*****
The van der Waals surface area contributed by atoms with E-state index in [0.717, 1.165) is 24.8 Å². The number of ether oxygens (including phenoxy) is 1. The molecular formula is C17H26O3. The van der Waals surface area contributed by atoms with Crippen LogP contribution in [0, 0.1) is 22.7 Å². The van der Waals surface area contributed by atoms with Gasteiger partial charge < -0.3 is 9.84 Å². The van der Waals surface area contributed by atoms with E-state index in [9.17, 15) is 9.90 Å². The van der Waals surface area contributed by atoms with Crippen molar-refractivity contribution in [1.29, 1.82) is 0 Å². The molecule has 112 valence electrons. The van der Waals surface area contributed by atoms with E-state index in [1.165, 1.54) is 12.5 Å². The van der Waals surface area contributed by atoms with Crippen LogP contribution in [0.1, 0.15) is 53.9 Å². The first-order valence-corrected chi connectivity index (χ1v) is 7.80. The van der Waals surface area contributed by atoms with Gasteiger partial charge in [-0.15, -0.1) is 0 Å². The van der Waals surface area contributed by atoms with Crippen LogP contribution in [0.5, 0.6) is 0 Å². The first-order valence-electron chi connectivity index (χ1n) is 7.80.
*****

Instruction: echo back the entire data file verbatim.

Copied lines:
The van der Waals surface area contributed by atoms with E-state index in [0.717, 1.165) is 24.8 Å². The number of ether oxygens (including phenoxy) is 1. The molecular formula is C17H26O3. The van der Waals surface area contributed by atoms with Crippen LogP contribution in [0, 0.1) is 22.7 Å². The van der Waals surface area contributed by atoms with Gasteiger partial charge < -0.3 is 9.84 Å². The van der Waals surface area contributed by atoms with E-state index in [9.17, 15) is 9.90 Å². The van der Waals surface area contributed by atoms with Crippen molar-refractivity contribution in [1.29, 1.82) is 0 Å². The molecule has 112 valence electrons. The van der Waals surface area contributed by atoms with E-state index in [1.165, 1.54) is 12.5 Å². The van der Waals surface area contributed by atoms with Crippen LogP contribution in [0.1, 0.15) is 53.9 Å². The first-order valence-corrected chi connectivity index (χ1v) is 7.80. The van der Waals surface area contributed by atoms with Gasteiger partial charge in [-0.15, -0.1) is 0 Å². The van der Waals surface area contributed by atoms with Crippen LogP contribution in [0.5, 0.6) is 0 Å². The first-order valence-electron chi connectivity index (χ1n) is 7.80.